There is nothing more important that you can give a patient than hope.
In 2010, the Smith family had little hope. Their 13 year old son had a series of abnormal lab tests which finally resulted in hopeless diagnosis. He was diagnosed with myelodysplasia (MDS) and given a poor prognosis by his oncologist.
The survival rate is close to the flip of a coin. There is a slight advantage for children that receive a successful bone marrow transplant; for the rest of the kids the survival rate is dismal. Essentially the treatment is wildly expensive and many lose their child.
While many of you may have never heard of this condition, it is the number one cancer among children in the United States. Myelodysplasia typically leads to full blown leukemia. 
This would be alarming if not for the fact that cancer has been reaching epidemic rates among all age groups since the 1940s. Nearly a hundred years ago, cancer rates were about 1 in 8000 with childhood cancers being nearly unheard of. Fast forward to 2014 and cancer rates have skyrocketed to the unacceptable rates of 1 in 2 Americans, with childhood cancers following. MDS / leukemia account for the majority of childhood cancers, slightly above brain (CNS) cancers. As of today, the expectation is that 1 out of every 10,000 children will get cancer each year. 
The Smith's son was diagnosed through a bone marrow aspiration from his pelvis. The results showed that the cause of his cancer was an abnormal chromosome mutation at 9q (J-3396, J-6911, and K-5930). This means that every time his bone marrow tried to make normal cells, the coding was broken. This accounts for the abnormal cell lines leading to anisopoikilocytosis, macrocytosis, polychromasia, leucopenia, neutropenia, refractory anemias or in more common terms, his cells were messed up. Each year the bone marrow aspiration test demonstrated the same result, 100% abnormal 46 XY karyotype with the same mutated DNA.
Two years later, after attending one of my Food as Medicine seminars, Mrs. Smith gave me a call to see if I could help her son. I told her something no other specialist had said, genetics can be fixed. Finally there was some cautious hope in her eyes. I explained that each time a cell divides it will either produce the same mutation or it will fix the mutation. I told her that mutation was a normal thing that the body has to contend with each and every day. It isn't until the exposures to chemical toxicities overwhelms our nutritional ability that we end up with such chronic mutations or disease. This process is called epigenetics.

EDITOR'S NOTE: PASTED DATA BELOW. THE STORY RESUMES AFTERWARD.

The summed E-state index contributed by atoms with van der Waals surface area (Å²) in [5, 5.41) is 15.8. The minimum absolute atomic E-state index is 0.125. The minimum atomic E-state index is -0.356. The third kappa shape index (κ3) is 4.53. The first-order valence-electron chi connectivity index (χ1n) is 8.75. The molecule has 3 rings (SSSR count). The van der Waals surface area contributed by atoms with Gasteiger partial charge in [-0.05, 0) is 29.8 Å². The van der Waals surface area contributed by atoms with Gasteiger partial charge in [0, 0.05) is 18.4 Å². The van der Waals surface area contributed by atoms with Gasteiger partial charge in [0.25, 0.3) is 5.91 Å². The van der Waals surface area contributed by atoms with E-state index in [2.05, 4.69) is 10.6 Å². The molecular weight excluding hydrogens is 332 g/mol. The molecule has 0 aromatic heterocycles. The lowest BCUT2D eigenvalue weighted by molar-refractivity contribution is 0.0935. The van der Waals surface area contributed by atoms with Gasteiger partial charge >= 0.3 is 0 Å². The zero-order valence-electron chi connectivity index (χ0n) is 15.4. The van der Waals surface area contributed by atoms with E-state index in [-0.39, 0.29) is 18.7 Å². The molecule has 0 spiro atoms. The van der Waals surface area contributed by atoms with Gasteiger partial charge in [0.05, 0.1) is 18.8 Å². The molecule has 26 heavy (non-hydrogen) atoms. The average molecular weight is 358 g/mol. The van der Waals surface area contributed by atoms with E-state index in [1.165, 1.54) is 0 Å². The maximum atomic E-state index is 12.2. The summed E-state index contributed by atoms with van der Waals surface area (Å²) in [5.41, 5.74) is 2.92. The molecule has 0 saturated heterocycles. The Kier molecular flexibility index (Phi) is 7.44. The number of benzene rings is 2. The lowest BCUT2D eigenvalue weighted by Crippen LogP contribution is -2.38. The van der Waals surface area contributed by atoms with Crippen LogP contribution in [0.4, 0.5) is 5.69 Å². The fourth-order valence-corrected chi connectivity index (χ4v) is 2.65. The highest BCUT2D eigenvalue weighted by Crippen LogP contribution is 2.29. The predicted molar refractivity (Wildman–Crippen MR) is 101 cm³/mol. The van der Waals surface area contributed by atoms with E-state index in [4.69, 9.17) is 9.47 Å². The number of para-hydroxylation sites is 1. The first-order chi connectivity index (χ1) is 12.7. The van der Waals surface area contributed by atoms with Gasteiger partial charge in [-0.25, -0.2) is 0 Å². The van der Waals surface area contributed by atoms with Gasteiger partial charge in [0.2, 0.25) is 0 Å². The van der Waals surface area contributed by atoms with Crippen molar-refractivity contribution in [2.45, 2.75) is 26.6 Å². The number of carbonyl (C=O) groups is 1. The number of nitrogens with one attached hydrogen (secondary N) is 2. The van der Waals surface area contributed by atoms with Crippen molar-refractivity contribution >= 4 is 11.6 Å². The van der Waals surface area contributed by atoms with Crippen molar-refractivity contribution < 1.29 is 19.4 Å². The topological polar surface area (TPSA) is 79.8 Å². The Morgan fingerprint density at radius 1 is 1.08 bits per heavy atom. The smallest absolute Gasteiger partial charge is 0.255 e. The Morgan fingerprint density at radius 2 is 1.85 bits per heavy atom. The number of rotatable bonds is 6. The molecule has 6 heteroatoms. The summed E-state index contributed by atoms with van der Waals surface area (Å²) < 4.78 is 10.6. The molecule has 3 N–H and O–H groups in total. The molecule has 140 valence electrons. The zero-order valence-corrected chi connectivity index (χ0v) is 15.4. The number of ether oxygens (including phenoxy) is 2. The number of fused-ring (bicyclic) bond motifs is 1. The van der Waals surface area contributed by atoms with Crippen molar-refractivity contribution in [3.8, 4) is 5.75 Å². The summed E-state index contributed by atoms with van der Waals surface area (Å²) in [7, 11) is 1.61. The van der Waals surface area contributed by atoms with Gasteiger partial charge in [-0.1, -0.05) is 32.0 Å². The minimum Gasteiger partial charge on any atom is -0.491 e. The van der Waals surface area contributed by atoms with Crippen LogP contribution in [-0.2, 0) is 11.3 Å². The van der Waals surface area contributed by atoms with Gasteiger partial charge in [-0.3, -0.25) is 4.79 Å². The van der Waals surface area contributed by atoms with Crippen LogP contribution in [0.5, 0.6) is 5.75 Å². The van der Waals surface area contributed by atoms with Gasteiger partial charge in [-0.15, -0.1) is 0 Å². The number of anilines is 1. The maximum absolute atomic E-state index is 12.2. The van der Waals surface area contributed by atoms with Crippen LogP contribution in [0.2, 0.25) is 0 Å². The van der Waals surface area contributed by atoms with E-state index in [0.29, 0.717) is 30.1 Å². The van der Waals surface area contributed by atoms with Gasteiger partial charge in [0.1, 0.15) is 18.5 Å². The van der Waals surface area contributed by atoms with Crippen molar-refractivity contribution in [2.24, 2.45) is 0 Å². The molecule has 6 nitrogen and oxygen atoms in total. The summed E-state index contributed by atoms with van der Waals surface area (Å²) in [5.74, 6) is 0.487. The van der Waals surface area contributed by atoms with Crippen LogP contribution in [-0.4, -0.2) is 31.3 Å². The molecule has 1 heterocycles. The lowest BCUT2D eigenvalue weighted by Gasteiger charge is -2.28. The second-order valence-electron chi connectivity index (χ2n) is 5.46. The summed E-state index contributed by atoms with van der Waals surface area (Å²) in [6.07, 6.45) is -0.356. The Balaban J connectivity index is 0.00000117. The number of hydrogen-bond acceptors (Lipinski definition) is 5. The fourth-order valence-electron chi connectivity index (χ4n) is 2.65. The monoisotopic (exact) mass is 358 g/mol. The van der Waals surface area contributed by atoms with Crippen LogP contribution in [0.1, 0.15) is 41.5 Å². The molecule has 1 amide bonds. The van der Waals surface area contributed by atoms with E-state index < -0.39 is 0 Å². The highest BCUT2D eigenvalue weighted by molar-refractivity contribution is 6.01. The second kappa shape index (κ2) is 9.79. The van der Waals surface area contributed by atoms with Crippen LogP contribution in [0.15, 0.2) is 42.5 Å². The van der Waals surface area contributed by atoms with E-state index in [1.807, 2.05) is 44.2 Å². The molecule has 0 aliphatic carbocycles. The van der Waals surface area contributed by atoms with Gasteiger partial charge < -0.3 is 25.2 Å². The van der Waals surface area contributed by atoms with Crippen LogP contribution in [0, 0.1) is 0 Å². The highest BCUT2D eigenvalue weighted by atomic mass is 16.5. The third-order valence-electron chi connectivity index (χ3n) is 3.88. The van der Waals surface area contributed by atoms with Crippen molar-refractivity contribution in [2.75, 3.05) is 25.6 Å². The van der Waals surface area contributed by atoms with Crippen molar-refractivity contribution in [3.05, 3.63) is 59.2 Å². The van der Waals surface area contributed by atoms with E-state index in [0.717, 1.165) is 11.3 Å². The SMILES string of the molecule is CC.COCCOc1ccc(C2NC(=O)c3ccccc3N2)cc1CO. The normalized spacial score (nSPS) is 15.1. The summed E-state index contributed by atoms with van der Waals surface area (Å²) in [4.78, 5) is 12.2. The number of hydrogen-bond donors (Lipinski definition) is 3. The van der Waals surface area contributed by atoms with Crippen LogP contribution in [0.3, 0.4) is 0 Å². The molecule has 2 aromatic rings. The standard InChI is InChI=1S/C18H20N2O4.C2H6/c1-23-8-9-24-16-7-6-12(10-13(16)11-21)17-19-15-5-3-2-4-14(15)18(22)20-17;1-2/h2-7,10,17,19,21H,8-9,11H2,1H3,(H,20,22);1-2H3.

Epigenetics is a fascinating process by which the body turns on and off genes through one carbon metabolism. By understanding how to help the body with its epigenetic gene manipulation, a physician can help recover mutations and unfavorable gene sequencing.  This whole process is why my identical twin daughters are slightly different as they get older. Their DNA is 100% identical but through environmental factors, diet, and lifestyle, their DNA sequencing has evolved to allow these slight variations. So without getting overly complicated, this means Mrs. Smith's son can improve his DNA and un-mutate his chromosome.
After a lengthy discussion with the family I learned that we were on a time deadline. His next chromosome test was in 6 months. Because of the severity of this case I did some additional research and put together a comprehensive treatment plan that would achieve success in the time allotted. Since I am a lifestyle functional medicine doctor, the focus was on food that would provide improved epigenetic potential while removing the most likely causes of the DNA mutation.
So what is the likely cause of her son's cancer? The main cause of mutation with MDS is exposure to chemicals like benzene or its derivatives. [4,5] Since benzene is a highly flammable component of crude oil, you might think exposure to such a volatile chemical would be rare, especially in children. That would be true except for the fact that many food companies use benzene derivatives to preserve your food.